Supporting the immune system with diet

A properly functioning immune system is responsible for fighting pathogens. While in the case of bacterial infections, the immune system can count on additional support in the form of administered antibiotics, in the case of diseases caused by viruses, medicine has a smaller arsenal. Considering that the immune system consists of organs, cells, tissues and proteins that together carry out physical and biochemical processes to fight pathogens, providing the body with the right building materials, minerals, vitamins and antioxidants is essential for their proper functioning. Boosting immunity can have a significant impact on the course of infections of various origins.

Including certain foods in your diet can boost your body’s immune response.This process is slow and long lasting, and the effects are difficult to measure, but there are scientific indications that changing diet and lifestyle can strengthen the body’s natural defences[1].

Diversity is the key to proper nutrition. Consuming only one product or a group of products, even if it has an immune-supporting effect, is not enough to fight a specific infection.

You should also pay attention to the portion size and recommended daily intake, so that you do not get too much of some nutrients and too little of others.

Taking care of your physical health and immunity, it is worth composing the diet in accordance with the recommendations contained in the Pyramid of Healthy Nutrition and Physical Activity.Among the important nutritional elements supporting the immune system, there are a few important ones that should be included in a properly balanced diet:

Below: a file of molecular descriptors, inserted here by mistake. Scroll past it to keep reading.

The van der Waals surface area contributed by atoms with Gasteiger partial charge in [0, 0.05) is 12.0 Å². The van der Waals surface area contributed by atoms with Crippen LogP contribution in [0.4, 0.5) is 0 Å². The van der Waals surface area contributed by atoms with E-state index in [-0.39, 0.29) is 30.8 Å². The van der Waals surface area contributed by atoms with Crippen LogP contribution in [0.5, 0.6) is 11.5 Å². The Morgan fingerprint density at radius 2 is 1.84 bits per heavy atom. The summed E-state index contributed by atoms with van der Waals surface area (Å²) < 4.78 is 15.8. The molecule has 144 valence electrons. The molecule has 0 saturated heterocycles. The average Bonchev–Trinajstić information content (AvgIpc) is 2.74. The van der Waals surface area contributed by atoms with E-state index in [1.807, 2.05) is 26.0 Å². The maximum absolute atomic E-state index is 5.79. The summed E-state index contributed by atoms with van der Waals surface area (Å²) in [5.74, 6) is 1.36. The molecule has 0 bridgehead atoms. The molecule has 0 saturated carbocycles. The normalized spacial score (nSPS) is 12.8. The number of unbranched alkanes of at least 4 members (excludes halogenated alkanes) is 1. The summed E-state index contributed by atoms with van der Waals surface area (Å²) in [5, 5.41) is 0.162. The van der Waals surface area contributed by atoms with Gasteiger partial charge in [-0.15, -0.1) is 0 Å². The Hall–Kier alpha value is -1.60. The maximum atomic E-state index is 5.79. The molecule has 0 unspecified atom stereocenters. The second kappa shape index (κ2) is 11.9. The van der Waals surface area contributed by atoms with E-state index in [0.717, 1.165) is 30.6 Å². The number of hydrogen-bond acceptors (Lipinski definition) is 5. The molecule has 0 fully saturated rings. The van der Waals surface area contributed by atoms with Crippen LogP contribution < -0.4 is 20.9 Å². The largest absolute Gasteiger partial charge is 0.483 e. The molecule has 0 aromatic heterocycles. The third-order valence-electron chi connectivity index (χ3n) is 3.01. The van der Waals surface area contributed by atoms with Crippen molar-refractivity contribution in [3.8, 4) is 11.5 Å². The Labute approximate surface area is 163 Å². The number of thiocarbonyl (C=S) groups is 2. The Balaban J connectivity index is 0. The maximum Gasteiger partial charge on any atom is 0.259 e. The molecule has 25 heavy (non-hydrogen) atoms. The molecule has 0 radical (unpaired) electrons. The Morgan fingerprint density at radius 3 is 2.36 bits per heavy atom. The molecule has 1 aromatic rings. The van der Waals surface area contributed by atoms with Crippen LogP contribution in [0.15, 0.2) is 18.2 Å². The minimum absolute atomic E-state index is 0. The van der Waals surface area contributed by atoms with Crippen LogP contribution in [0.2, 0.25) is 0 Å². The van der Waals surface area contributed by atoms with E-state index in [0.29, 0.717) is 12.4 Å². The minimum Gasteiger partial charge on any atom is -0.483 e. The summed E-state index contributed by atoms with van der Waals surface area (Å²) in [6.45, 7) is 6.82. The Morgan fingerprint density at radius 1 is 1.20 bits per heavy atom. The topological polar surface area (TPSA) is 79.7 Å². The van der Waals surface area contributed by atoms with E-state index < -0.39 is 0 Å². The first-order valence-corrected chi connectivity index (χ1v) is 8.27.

Protein is not only a building material for tissues and organs. The immune cells themselves are partly made of protein and they also produce special proteins called antibodies. These, in turn, “seek out” and destroy viruses and bacteria that attack the body[2].

An adequate supply of this nutrient is necessary for these reactions to take place properly. A diet that is too low in protein can lead to symptoms of weakness, fatigue, apathy and immune disorders[3]. That is why it is not only worth knowing which products contain the optimal amounts of protein, but also in which of them it is complete and easily digestible.

Such products include mainly lean meatsuch as turkey and chicken breast fillets, lean beef, fish, eggs, dairy products, and in the case of plant sources, especially peas, beans and soybeans[4]. Consuming these foods while we’re in good shape is not a problem. However, in the event of disease, people often experience loss of appetite, which makes maintaining a proper diet much more difficult.

One of the symptoms that may occur in the course of an infection is fever, which increases the demand for protein. Respiratory infections are often associated with the overproduction of mucus, the formation of which also requires protein, hence the demand for it becomes even higher.